3 Dangerous Diseases Caused By Bloodborne Pathogens
There are various diseases caused by blood borne pathogens. People are subjected to these pathogens by needle injuries, accidents with sharp instruments, contamination with blood and other body fluids. In case of exposure you must follow the exposure control protocol and afterwards follow up with a doctor for any necessary treatment.
AIDS (Acquired Immune Deficiency Syndrome), Hepatitis B and Hepatitis C are 3 diseases caused as a result of exposure to blood borne pathogens.
* AIDS: AIDS or Acquired Immune Deficiency Syndrome is the disease caused by the Human Immunodeficiency Virus (HIV). AIDS may develop even years after a person is infected by HIV. HIV weakens the body’s immune system making it susceptible to other diseases. There is no known cure for AIDS yet, and it is a fatal disease.
* Modes of Transmission of HIV :
* Sexual contact
* Sharing of needles
* During childbirth
* Through breast milk
* Accidental prick by needle with infected blood
* Contact of infected blood with a open wound or cut
* Symptoms of HIV:
* Sore throat
* Frequent headache
* White coating on the tongue
* Weight loss
* Swollen lymph nodes
The symptoms of HIV can vary but those mentioned above are some of the most common symptoms.
* Hepatitis B: Hepatitis B is an acute infection of the liver which sometimes becomes chronic. Chronic hepatitis B may result in liver cirrhosis and liver cancer.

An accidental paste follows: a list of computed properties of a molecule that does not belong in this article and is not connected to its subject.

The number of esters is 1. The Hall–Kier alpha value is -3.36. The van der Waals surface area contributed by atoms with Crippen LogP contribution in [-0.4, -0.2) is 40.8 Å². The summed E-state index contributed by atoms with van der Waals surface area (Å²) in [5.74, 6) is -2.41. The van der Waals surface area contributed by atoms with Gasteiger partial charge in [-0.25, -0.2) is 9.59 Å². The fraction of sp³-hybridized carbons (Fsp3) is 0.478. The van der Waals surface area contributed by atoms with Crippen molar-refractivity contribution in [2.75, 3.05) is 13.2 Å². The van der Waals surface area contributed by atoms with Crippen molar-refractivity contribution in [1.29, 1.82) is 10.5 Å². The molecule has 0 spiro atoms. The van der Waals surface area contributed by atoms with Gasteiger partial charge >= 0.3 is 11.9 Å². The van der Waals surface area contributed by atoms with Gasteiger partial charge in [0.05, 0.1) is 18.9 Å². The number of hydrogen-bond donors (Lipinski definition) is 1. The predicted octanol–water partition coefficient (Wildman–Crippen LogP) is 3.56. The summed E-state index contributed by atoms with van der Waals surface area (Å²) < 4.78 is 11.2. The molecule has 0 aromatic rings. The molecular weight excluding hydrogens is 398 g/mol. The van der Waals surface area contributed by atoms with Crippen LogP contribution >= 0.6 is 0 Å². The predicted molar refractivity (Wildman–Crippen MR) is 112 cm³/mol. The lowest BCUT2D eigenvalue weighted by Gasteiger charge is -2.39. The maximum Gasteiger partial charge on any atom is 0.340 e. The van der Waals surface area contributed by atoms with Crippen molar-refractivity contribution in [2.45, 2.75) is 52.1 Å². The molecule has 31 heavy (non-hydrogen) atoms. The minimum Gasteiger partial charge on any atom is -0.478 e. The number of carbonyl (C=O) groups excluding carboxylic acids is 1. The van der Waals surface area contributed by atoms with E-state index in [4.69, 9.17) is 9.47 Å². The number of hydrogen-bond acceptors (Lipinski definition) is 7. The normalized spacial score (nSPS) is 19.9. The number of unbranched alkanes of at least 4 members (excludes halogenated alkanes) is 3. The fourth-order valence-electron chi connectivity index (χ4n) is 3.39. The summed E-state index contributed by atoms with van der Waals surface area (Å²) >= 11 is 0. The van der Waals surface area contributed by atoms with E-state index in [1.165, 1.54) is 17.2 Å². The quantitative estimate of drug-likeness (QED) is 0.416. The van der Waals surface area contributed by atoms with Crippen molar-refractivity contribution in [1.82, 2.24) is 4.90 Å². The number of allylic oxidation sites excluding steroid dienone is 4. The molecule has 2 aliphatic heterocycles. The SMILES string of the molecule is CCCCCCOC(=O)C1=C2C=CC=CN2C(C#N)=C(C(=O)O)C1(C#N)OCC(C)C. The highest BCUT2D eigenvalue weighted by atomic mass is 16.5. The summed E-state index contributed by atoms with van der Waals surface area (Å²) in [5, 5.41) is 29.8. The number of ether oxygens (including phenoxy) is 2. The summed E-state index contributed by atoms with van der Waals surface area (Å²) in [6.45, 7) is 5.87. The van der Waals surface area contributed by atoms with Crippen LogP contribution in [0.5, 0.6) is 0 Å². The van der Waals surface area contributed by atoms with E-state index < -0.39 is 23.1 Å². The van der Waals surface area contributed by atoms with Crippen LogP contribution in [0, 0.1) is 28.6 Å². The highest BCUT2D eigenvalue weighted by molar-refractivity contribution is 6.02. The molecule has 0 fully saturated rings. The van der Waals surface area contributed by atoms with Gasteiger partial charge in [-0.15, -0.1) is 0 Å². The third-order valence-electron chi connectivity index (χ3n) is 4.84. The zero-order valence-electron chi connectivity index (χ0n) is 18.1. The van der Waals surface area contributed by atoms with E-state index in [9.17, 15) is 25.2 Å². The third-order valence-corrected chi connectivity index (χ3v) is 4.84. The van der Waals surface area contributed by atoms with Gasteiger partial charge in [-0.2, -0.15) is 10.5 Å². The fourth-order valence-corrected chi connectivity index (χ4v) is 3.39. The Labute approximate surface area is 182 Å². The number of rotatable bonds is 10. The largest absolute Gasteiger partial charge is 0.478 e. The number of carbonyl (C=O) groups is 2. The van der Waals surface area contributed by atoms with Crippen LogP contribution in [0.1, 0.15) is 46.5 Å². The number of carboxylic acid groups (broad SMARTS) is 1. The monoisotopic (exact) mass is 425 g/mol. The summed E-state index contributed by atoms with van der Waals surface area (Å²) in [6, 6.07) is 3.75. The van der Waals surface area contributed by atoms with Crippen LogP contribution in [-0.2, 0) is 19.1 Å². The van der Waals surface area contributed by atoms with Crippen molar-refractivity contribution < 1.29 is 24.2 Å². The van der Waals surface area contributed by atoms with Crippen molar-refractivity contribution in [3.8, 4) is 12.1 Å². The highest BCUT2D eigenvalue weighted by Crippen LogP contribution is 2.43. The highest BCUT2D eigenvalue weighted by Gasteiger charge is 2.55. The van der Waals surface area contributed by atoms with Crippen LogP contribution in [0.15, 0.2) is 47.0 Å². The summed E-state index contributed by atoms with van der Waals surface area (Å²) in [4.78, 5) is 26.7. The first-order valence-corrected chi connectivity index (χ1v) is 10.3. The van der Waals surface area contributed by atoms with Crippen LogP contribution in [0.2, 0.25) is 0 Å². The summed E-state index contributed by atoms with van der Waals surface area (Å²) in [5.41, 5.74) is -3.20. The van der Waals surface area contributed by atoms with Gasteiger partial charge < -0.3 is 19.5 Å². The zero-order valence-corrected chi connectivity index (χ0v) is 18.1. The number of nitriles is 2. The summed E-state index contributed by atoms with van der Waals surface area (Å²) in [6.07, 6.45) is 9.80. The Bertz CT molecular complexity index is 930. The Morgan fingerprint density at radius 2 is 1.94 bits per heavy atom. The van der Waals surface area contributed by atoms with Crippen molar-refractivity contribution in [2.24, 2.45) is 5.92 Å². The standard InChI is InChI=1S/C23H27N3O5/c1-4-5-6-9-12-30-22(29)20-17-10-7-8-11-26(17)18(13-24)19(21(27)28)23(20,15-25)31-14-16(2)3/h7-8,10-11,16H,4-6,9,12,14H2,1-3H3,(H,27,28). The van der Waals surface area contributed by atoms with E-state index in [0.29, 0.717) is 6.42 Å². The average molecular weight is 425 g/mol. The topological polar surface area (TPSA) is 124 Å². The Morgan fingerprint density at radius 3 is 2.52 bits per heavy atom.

* Modes of Transmission of hepatitis B virus (HBV):
* Puncture to mucous membrane or skin
* Contact with infected blood and other human body fluids
This virus is long-lasting. It is said to be infectious even after surviving outside the body for over seven days. Hepatitis B is a chief concern for housekeeping staff, laundry workers, janitors and also non-medical employees who may come in contact with human body fluid that any time.
* Initial symptoms of HBV:
* Stomach ache
* Loss of appetite
* Final symptoms of HBV:
* Dark colored urine
* High fever
Nevertheless, HBV infected people may not show any symptoms for some time. It may take up to nine months after exposure for the first symptom to be seen.
* Hepatitis C: Hepatitis C is also an infection of the liver that can be either acute or chronic. Like hepatitis B it may also cause liver cirrhosis and liver cancer but it is more likely for hepatitis B to result in a chronic illness.
* Modes of transmission of Hepatitis C Virus (HCV):
* Injection of drugs
* Needle-prick injury
* During childbirth from infected mother to baby
* Sexual contact
* Sharing of personal belongings
As of now no vaccines exist for hepatitis C. So prevention is the only option here. Always avoid direct contact with human blood and sharing of needles.
Now you know why safety measures are necessary for health care workers. One small mistake and you could be infected with a deathly disease. Infection with blood borne pathogens can be fatal so follow the rules and stay safe.
For more information, please visit our bloodborne pathogens website.